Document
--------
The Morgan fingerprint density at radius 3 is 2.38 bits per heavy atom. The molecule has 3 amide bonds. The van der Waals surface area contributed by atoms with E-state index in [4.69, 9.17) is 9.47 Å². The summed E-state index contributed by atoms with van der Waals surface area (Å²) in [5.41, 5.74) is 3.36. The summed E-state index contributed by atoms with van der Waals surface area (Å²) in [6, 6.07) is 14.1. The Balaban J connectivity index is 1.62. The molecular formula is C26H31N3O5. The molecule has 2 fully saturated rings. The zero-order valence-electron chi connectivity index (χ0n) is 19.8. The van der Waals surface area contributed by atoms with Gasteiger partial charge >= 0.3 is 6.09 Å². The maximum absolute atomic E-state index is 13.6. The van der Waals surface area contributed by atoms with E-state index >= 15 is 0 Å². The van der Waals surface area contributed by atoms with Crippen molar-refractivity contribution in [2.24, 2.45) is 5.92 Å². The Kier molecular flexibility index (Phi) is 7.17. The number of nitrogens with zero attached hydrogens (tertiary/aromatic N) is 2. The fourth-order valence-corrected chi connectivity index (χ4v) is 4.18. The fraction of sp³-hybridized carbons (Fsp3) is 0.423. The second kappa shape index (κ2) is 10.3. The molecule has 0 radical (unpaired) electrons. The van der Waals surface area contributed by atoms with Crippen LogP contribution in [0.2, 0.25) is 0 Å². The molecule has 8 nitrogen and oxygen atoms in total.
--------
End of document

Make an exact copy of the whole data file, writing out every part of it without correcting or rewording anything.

The Morgan fingerprint density at radius 3 is 2.38 bits per heavy atom. The molecule has 3 amide bonds. The van der Waals surface area contributed by atoms with E-state index in [4.69, 9.17) is 9.47 Å². The summed E-state index contributed by atoms with van der Waals surface area (Å²) in [5.41, 5.74) is 3.36. The summed E-state index contributed by atoms with van der Waals surface area (Å²) in [6, 6.07) is 14.1. The Balaban J connectivity index is 1.62. The molecular formula is C26H31N3O5. The molecule has 2 fully saturated rings. The zero-order valence-electron chi connectivity index (χ0n) is 19.8. The van der Waals surface area contributed by atoms with Gasteiger partial charge >= 0.3 is 6.09 Å². The maximum absolute atomic E-state index is 13.6. The van der Waals surface area contributed by atoms with E-state index >= 15 is 0 Å². The van der Waals surface area contributed by atoms with Crippen molar-refractivity contribution in [2.24, 2.45) is 5.92 Å². The Kier molecular flexibility index (Phi) is 7.17. The number of nitrogens with zero attached hydrogens (tertiary/aromatic N) is 2. The fourth-order valence-corrected chi connectivity index (χ4v) is 4.18. The fraction of sp³-hybridized carbons (Fsp3) is 0.423. The second kappa shape index (κ2) is 10.3. The molecule has 0 radical (unpaired) electrons. The van der Waals surface area contributed by atoms with Crippen LogP contribution in [0.2, 0.25) is 0 Å². The molecule has 8 nitrogen and oxygen atoms in total.